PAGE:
Criminal Law Keyed to Lee
People v. Samuels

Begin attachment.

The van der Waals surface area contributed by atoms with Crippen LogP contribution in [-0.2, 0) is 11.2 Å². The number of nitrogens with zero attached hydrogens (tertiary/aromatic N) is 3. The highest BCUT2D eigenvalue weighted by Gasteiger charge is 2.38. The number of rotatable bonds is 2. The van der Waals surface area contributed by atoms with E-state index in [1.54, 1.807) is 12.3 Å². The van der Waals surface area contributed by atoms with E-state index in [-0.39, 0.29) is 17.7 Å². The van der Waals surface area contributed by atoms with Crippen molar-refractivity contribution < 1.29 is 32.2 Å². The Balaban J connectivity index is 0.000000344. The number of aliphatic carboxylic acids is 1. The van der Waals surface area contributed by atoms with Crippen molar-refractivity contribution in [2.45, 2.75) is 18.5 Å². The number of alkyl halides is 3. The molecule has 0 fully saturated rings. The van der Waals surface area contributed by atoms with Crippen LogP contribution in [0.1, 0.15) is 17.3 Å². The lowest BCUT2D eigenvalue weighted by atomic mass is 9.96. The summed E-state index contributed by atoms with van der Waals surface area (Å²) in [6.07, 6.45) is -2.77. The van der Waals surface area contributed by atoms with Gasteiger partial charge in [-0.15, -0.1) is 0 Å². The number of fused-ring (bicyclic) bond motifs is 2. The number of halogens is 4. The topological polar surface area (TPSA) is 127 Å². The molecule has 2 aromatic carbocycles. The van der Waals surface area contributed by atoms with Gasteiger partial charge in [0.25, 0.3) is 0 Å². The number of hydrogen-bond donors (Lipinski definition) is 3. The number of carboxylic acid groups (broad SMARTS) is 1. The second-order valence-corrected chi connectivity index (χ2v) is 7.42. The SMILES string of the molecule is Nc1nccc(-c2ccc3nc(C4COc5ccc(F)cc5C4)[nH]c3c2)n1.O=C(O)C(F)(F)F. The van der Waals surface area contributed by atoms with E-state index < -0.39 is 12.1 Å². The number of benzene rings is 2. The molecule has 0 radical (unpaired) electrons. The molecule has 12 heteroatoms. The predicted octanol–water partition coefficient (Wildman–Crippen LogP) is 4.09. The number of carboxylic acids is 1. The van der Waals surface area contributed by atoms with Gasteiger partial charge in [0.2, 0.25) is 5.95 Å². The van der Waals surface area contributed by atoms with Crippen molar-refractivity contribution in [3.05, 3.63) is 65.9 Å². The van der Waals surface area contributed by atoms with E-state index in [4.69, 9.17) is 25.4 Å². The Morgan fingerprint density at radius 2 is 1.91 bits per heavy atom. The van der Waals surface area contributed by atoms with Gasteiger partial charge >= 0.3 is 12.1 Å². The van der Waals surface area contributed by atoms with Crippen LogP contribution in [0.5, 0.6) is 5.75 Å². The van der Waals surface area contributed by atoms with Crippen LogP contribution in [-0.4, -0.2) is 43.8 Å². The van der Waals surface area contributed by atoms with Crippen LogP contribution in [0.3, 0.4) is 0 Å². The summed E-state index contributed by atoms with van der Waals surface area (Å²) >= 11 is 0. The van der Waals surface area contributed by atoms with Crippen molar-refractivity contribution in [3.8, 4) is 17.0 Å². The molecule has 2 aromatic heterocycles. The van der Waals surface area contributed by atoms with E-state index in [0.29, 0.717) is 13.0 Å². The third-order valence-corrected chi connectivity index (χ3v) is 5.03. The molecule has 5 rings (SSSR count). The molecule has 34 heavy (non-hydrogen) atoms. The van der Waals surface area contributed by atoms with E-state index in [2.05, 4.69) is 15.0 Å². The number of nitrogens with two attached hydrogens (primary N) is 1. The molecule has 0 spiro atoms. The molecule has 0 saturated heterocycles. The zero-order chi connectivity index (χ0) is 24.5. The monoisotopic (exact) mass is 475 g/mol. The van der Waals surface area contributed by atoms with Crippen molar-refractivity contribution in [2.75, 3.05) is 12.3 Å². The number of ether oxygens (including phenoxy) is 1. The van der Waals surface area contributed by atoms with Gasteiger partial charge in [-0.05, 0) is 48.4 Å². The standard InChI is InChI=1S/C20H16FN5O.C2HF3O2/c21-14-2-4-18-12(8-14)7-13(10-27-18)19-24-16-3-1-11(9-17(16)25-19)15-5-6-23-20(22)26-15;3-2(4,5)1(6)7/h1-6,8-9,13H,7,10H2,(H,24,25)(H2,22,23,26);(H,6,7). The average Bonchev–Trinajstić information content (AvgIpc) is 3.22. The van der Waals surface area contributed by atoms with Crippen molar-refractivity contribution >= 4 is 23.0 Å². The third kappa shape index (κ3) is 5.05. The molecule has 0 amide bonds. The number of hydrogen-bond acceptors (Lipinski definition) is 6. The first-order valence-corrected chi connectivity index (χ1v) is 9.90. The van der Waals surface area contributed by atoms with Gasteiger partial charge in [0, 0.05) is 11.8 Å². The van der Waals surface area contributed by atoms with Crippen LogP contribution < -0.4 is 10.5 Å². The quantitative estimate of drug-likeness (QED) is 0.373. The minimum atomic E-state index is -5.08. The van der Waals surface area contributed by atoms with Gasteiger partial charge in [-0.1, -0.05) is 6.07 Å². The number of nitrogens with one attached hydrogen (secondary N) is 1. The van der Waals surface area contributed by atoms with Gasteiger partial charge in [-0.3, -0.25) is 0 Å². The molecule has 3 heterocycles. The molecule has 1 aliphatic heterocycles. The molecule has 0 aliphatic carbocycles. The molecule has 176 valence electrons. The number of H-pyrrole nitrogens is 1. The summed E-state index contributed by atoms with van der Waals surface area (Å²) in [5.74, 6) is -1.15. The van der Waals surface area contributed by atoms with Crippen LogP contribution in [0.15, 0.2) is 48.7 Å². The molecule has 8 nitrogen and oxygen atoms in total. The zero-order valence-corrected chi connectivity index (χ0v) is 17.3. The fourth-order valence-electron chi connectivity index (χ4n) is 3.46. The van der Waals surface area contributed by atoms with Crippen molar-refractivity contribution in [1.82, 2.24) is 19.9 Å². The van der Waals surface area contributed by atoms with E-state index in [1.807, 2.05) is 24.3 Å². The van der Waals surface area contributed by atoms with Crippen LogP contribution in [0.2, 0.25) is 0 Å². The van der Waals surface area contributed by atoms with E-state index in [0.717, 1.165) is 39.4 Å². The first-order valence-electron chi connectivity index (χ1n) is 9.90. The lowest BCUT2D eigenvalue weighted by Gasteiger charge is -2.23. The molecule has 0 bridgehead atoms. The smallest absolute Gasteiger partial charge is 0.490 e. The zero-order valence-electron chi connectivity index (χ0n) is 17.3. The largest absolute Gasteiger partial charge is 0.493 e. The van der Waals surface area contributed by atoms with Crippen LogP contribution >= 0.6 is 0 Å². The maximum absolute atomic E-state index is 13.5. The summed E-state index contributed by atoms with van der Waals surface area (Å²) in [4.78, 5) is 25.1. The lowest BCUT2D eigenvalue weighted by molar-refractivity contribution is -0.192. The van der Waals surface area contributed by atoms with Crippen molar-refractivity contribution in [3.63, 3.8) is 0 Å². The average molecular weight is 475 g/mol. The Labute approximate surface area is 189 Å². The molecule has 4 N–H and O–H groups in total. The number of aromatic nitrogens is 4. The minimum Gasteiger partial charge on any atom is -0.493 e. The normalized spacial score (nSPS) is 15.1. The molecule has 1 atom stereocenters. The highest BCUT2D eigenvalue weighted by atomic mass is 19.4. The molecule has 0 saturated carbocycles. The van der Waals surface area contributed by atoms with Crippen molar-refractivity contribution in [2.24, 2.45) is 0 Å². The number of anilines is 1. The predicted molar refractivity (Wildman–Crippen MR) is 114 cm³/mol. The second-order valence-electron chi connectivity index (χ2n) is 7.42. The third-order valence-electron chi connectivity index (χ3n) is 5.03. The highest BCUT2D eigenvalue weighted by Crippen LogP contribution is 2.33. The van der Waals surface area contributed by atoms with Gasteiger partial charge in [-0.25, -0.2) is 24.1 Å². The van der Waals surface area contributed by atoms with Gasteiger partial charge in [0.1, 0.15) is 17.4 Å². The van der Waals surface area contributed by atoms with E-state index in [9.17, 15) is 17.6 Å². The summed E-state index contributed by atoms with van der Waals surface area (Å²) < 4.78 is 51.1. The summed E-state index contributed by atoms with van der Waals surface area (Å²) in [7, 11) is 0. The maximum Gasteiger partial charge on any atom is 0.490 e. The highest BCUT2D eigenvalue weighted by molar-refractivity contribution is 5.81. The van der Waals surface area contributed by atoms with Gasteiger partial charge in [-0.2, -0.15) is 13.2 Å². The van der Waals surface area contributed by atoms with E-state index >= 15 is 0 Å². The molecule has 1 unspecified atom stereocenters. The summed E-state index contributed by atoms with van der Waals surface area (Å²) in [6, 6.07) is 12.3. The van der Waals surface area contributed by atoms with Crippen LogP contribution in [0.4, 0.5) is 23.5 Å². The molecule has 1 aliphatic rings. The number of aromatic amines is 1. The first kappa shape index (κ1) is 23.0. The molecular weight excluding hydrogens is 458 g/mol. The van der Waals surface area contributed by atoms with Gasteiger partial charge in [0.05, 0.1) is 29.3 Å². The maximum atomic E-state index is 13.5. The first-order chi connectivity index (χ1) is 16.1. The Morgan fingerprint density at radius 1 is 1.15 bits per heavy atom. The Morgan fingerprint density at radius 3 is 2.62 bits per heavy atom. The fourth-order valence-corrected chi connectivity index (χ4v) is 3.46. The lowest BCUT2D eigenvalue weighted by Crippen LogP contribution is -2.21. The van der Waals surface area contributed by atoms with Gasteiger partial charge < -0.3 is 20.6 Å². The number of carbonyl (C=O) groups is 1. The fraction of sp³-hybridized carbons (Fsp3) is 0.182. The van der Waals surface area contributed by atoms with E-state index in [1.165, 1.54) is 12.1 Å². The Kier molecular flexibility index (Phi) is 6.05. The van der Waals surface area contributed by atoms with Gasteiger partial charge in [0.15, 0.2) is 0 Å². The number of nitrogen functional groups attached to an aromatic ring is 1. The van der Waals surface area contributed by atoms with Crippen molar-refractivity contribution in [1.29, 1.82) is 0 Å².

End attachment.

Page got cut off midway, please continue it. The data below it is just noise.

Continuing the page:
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Samuels made multiple films depicting himself whipping another individual and sent the films to be developed, and the film company alerted authorities when they viewed the videos depicting Samuels whipping the individual. Samuels was charged with assault through force likely to cause bodily harm. One of the films was introduced into evidence depicting Samuels whipping another man while he was strung up. Samuels testified the man had contacted him about a request Samuels made for volunteers to participate in such films. Samuels claimed he wasn’t whipping the man as hard as it seemed and the wounds the man had were not real, but were cosmetically applied. However, multiple expert testified the wounds were real and no retouching was done. Samuels was convicted of assault and he appealed, arguing consent as an absolute defense.
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